Monday or Tuesday this upcoming week there will be another round in the fight against prolonging the copyright protection term for recorded music in the EU. Now is an opportunity to contact MEPs, Members of the European Parliament, and persuade them to vote against the term extension.
Background: In 2009, the EU discussed the issue of a term extension for the ”neighbouring rights” that record companies have to recorded music. These neighbouring rights are now 50 years from the recording of a song. The proposal was to extend them to 95 years. After a lively debate in the European Parliament, it was decided to extend them to 70 years. Then the issue got stuck in the Council of Ministers, where several countries (including Sweden and Denmark) felt that no extension was necessary. Now it appears that the Danish government has folded, which means that there is no longer a blocking minority in the Council.
Right now: On the agenda for the meeting of the European Parliament’s legal affairs committee JURI this Monday and Tuesday, there has appeared a point about making certain formal corrections to the text that the European Parliament adopted (such as the date when the new rules should enter into force). It appears that they have been trying to give the issue a low profile. The documents were not sent out to members of the JURI committee until last Friday, after we had explicitly asked for them.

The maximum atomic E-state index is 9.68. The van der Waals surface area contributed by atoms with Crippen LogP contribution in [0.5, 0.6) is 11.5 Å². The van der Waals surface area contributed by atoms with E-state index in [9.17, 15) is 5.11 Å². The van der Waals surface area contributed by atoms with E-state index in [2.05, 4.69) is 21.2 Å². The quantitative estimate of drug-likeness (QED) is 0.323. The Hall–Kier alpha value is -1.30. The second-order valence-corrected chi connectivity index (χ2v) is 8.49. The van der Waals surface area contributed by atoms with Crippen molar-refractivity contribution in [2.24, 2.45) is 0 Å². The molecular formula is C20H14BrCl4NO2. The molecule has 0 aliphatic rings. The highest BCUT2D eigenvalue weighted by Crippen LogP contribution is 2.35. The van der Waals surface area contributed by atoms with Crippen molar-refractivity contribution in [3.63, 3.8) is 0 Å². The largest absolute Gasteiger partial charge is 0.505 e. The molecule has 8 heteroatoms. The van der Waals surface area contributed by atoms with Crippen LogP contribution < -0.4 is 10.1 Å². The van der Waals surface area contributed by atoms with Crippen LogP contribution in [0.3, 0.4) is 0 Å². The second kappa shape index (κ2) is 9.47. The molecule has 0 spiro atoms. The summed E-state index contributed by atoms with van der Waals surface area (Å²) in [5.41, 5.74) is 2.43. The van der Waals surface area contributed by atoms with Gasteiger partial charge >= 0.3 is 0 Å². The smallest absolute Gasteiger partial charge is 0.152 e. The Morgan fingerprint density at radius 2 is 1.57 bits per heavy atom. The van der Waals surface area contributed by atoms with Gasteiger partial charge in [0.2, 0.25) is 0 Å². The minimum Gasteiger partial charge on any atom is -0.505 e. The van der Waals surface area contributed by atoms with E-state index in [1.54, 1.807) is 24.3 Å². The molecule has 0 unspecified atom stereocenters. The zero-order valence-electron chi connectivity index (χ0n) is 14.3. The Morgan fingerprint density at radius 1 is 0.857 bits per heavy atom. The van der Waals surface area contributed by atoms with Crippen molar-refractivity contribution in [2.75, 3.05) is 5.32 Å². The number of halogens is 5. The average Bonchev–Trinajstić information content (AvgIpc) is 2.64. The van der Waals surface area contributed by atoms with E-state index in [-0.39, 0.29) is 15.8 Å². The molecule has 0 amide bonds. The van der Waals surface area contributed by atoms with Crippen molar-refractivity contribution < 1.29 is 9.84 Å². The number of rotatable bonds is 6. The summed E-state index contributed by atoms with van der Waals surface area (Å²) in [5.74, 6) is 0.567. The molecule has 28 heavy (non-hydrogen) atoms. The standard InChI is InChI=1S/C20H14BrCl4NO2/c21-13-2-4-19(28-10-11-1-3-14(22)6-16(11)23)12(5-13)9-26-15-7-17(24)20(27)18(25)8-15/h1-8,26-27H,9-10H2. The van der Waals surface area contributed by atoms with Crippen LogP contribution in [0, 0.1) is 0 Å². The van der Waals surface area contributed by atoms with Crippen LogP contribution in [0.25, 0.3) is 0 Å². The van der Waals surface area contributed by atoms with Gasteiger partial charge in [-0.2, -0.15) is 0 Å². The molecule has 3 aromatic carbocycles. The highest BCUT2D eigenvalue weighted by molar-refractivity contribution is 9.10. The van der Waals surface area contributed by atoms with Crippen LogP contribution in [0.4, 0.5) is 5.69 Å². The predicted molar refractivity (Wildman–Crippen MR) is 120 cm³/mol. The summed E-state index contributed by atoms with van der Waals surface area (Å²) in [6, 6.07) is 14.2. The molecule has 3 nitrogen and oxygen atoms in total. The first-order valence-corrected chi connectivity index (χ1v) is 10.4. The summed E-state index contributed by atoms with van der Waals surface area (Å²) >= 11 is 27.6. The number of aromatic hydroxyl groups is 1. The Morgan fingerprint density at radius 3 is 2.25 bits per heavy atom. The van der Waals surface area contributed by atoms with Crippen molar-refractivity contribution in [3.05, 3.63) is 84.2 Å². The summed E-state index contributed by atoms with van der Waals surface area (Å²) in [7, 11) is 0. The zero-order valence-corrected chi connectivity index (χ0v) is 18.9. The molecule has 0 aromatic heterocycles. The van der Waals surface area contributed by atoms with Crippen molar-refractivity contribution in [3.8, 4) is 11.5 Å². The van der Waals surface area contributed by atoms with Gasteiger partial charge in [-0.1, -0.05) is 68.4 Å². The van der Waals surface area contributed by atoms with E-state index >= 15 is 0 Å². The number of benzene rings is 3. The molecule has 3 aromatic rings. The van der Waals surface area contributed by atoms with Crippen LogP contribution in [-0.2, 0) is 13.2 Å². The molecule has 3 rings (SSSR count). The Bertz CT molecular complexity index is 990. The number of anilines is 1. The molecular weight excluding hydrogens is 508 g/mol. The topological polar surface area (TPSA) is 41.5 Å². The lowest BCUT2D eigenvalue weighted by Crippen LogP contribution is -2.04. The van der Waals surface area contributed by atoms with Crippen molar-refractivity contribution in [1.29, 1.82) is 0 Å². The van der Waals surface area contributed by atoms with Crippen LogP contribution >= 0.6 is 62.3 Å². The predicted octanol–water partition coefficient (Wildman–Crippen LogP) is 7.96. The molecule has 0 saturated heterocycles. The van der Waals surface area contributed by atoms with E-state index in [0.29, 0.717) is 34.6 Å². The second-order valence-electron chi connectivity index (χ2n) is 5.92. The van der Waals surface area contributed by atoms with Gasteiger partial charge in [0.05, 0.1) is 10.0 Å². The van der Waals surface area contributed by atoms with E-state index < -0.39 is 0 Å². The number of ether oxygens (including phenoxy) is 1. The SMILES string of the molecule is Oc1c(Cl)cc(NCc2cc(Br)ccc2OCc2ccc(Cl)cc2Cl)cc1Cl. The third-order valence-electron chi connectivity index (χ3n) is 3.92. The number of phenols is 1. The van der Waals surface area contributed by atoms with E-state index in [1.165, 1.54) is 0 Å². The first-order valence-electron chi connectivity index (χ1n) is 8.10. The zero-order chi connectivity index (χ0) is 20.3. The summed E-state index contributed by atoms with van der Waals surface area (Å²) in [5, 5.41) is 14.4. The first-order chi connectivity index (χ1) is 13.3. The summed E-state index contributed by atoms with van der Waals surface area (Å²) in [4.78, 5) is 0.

Now we need to raise some attention about this. It would also be useful if Members of the European Parliament (and in particular the ones in the JURI committee) start getting emails from citizens asking them to oppose the term extension.
We are now trying to find out whether it is enough if the changes to the parliament’s position are passed in the JURI committee, or if it will be voted in plenary as well. We will not know for certain until Monday morning.
There are several possibilities here. If the issue is still formally in ”first reading” in the Parliament (after the delay in the Council), there is a chance that we can get either the Green Group of 40 MEPs to demand that the issue is brought up for a renewed proper discussion. Since the European Parliament adopted its position, a new Parliament has been elected. It would be reasonable if we get a chance to have a say on the issue.
There are many questions, loose ends, rules, and possibilities. We who represent the Pirate Party in the European Parliament will be doing what we can. But the issue needs general attention. It would be very good if MEPs start getting mail about the issue. We also need blogs and media to take an interest.
This post is a translation of a blog post in Swedish by Henrik Alexandersson, who is my political assistant in the European Parliament.
Professor Bernt Hugenholtz at the Institute for Information Law of the University of Amsterdam (IViR) writes more about the background, and provides links to the many arguments against copyright extension that are well rehearsed and almost universally endorsed by copyright scholars and economists across Europe.
Update: For subsequent developments, see the category Copyright Term Extension